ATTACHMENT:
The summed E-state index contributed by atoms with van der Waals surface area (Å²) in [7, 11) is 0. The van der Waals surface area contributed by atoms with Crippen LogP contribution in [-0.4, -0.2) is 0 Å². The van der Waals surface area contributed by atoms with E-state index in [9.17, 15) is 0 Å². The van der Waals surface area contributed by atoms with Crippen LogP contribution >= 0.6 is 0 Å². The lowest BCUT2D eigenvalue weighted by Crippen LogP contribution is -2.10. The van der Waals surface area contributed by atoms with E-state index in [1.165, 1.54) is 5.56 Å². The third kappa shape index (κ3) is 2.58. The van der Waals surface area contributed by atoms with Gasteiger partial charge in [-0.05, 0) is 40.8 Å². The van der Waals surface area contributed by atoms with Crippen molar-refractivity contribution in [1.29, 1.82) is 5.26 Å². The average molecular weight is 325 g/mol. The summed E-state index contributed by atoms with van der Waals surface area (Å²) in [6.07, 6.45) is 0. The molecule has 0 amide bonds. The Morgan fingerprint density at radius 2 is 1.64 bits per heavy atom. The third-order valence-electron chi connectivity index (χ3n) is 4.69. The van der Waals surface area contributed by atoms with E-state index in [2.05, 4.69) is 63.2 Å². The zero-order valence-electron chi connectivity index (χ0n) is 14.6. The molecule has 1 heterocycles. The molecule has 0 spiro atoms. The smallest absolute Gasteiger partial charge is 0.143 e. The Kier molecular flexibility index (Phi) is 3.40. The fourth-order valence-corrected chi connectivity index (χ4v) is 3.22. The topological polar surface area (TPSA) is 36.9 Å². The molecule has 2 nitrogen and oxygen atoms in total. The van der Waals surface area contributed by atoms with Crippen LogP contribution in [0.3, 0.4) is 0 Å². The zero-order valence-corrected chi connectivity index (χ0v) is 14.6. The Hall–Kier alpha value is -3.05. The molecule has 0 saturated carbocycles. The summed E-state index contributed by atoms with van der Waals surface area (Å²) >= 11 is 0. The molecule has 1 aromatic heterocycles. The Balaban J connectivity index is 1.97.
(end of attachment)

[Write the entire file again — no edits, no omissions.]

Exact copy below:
The summed E-state index contributed by atoms with van der Waals surface area (Å²) in [7, 11) is 0. The van der Waals surface area contributed by atoms with Crippen LogP contribution in [-0.4, -0.2) is 0 Å². The van der Waals surface area contributed by atoms with E-state index in [9.17, 15) is 0 Å². The van der Waals surface area contributed by atoms with Crippen LogP contribution >= 0.6 is 0 Å². The lowest BCUT2D eigenvalue weighted by Crippen LogP contribution is -2.10. The van der Waals surface area contributed by atoms with E-state index in [1.165, 1.54) is 5.56 Å². The third kappa shape index (κ3) is 2.58. The van der Waals surface area contributed by atoms with Gasteiger partial charge in [-0.05, 0) is 40.8 Å². The van der Waals surface area contributed by atoms with Crippen molar-refractivity contribution in [1.29, 1.82) is 5.26 Å². The average molecular weight is 325 g/mol. The summed E-state index contributed by atoms with van der Waals surface area (Å²) in [6.07, 6.45) is 0. The molecule has 0 amide bonds. The Morgan fingerprint density at radius 2 is 1.64 bits per heavy atom. The third-order valence-electron chi connectivity index (χ3n) is 4.69. The van der Waals surface area contributed by atoms with E-state index in [2.05, 4.69) is 63.2 Å². The zero-order valence-electron chi connectivity index (χ0n) is 14.6. The molecule has 1 heterocycles. The molecule has 0 spiro atoms. The smallest absolute Gasteiger partial charge is 0.143 e. The Kier molecular flexibility index (Phi) is 3.40. The fourth-order valence-corrected chi connectivity index (χ4v) is 3.22. The topological polar surface area (TPSA) is 36.9 Å². The molecule has 2 nitrogen and oxygen atoms in total. The van der Waals surface area contributed by atoms with Crippen LogP contribution in [0.3, 0.4) is 0 Å². The zero-order valence-corrected chi connectivity index (χ0v) is 14.6. The Hall–Kier alpha value is -3.05. The molecule has 0 saturated carbocycles. The summed E-state index contributed by atoms with van der Waals surface area (Å²) >= 11 is 0. The molecule has 1 aromatic heterocycles. The Balaban J connectivity index is 1.97.